Monday, January 9, 2012

Cult of Personality Disorders

Religions no questionsDealing with the holidays has left me a little behind on my reading, but today I finished Inside Scientology by Janet Reitman. Wow.

Reitman does a fantastic job of detailing the history of the “religion” (please make exaggerated finger quotes there) and of L. Ron Hubbard, as well as delving into policies and practices. I found the personal stories of those who had been abused by Scientology the most poignant; I got choked up over the tale of one couple who, after years of separation, were able to escape together, and the abuse and death of Lisa McPherson was heartbreaking to read.

I’m not entirely sure where to start here, because my mind is so boggled that anyone would fall for this bullshit, but I’ll try. L. Ron Hubbard was a pretty damn good snake oil salesman, and quite capable of reading the social atmosphere of the times and giving the people what they wanted. I have to give him credit for that: he knew how to market. But the guy was a science fiction writer, for pete’s sake! (I actually read one of his scifi books years ago, and thought it wasn’t too bad.) I found myself shaking my head at the stories about the evil Xenu, body thetans, the Galactic Confederation, and other such assorted gobbledygood. And people actually
believe this stuff?! It it weren’t so pathetic, it would be funny.

Then there is the bizarre military branch of Scientology, the Sea Org, in which people sign a billion year contract--yes, that’s billion with a B--because their thetans will eventually inhabit many other physical bodies. The people in the Sea Org have to undergo intense training, and can’t marry any non-Sea Org member, but I guess it’s worth it because they get special perks like wearing super cool uniforms.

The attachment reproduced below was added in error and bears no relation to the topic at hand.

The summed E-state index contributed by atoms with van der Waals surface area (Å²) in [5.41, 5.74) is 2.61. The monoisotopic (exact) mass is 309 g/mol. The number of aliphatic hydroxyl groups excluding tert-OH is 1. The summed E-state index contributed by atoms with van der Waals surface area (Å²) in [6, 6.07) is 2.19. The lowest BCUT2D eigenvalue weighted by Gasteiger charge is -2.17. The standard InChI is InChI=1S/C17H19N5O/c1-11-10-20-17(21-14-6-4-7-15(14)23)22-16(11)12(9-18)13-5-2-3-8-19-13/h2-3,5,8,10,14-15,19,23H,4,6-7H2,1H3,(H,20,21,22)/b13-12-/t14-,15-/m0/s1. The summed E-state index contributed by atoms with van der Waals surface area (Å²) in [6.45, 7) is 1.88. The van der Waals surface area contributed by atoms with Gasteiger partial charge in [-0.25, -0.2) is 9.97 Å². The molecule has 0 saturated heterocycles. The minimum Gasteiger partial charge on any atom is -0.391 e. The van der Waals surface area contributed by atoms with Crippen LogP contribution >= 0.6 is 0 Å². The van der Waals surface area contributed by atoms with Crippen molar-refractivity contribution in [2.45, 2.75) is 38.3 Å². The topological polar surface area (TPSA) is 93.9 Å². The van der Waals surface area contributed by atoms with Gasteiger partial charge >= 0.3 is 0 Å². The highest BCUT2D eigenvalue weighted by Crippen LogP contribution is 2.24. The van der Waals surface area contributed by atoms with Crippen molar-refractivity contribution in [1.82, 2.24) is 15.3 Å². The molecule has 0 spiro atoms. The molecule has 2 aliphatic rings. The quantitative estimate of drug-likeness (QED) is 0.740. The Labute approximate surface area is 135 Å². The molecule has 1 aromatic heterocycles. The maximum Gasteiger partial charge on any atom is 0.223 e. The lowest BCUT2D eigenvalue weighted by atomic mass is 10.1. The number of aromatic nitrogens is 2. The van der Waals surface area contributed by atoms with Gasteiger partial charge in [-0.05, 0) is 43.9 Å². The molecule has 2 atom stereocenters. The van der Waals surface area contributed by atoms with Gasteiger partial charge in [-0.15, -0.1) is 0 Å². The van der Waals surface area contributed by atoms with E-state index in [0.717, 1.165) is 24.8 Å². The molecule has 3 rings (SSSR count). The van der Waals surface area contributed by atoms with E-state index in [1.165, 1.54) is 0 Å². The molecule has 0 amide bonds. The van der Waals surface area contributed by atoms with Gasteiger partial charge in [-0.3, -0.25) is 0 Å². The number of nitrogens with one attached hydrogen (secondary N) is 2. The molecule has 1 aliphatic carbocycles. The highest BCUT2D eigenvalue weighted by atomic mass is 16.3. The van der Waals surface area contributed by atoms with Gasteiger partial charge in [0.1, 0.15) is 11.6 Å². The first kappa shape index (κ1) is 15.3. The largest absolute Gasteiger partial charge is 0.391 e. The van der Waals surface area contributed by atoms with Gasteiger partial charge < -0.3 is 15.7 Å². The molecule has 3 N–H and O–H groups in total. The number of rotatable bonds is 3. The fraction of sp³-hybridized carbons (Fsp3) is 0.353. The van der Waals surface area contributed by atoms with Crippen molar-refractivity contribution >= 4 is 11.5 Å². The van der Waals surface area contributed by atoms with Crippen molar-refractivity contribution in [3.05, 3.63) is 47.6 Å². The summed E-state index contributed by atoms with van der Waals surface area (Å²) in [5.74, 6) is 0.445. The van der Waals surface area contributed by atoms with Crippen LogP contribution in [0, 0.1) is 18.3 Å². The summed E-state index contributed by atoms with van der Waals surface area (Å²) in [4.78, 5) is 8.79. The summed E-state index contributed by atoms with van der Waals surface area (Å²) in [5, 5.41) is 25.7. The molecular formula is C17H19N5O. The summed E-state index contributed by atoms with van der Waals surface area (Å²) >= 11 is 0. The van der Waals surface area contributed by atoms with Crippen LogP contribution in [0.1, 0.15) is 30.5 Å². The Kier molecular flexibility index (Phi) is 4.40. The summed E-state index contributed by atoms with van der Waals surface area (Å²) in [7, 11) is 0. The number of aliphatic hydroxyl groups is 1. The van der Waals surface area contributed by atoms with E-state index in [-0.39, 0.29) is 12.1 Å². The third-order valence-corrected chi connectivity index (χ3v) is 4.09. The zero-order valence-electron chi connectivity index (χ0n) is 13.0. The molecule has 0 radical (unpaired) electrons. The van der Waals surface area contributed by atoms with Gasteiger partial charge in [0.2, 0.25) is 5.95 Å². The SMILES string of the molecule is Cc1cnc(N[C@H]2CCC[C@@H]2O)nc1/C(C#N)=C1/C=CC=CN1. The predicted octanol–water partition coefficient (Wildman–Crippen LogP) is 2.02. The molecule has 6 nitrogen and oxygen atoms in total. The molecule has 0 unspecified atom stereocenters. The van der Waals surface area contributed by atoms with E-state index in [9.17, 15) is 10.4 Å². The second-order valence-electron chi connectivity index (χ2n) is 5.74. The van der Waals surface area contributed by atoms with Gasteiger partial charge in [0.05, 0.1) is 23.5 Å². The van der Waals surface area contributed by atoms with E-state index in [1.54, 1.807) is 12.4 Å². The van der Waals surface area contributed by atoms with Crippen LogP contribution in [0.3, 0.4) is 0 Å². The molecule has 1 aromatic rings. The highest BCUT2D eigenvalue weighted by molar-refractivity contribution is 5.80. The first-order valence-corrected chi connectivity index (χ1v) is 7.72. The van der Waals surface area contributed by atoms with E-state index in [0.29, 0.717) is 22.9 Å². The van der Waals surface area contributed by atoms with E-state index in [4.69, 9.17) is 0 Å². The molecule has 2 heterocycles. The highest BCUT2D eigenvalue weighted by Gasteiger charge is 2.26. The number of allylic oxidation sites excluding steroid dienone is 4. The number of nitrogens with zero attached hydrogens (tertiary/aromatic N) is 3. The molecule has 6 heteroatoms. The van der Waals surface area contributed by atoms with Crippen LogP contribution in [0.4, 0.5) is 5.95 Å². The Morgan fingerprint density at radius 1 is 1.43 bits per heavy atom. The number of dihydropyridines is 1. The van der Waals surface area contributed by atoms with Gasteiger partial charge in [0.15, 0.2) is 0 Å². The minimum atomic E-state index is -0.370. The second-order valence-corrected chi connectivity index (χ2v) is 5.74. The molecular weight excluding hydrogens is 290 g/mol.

I was also struck by the constant use of Capitalized Organizations which could be abbreviated as convenient acronyms (Potential Trouble Source, Operating Thetans, Golden Age of Tech, Introspection Rundown, False Purpose Rundown, Religious Technology Center, Rehabilitation Project Force, Estates Project Force, Pacific Area Command Base, Planetary Dissemination Meter...make your own acronyms, kids!), always a sure sign of an entity seeking to make itself sound more official and serious. I don’t think it’s a coincidence that both the government and the military use acronyms a lot. (Speaking of military acronyms, It seems to me that Scientology is both SNAFU and FUBAR.)

Sea OrgAfter Hubbard died, Scientology was taken over by David Miscavige, who comes across as dictator-like in his need for power and influence. He’s the one who really embraced Hubbard’s idea of going after celebrities, so that they could be used as emissaries for the “religion.” He also followed in Hubbard’s footsteps by really raking in the dough from all these poor, lost saps who buy into this idiocy and fork over money in order to cross the Bridge to Total Freedom. ::eye roll::

Did I take away any positive messages that Scientology might offer? Not really, although I think being self-confident is a good thing; it’s no secret that those who possess and project confidence are more persuasive and likely to get others to go along with them. But do people really need to pay hundreds of thousands of dollars to an organization like Scientology in order to figure that out? If so, pay me. I’ll tell you all about it.

While reading this book, I was reminded of my ex-husband, who, at a later age, became enamored with the pentecostal religion (some might say that he “found Jesus”). I’m someone who was raised in a church, but as I got older and read more and experienced more things and people with different backgrounds, I moved away from organized religion. I often wondered what was missing in my ex’s life that he felt the need for something like that. In some of the followers I read about in this book, I recognized his level of fanaticism; some might make the argument that all religions prey upon people, but I’m not here to do that. I’m writing only about this book and this particular “religion.” But I really couldn’t help but be reminded of what I experienced years ago.

PenaltiesMany people say that Scientology is a cult. I would have to agree with that assessment. You don’t place people into isolation, punish them, and isolate them from their friends and family unless you’re a cult (click picture at left to embiggen, to see some of the punishments). You don’t force women to have abortions unless you’re a cult, and you don’t withhold medical treatment from mentally ill individuals unless you’re a cult. Unfortunately, the government has recognized them as a religion, so they get all kinds of tax breaks and deductions. Yet another reason why I think that tax exemptions for all churches should be eliminated, but that’s an entry for another day.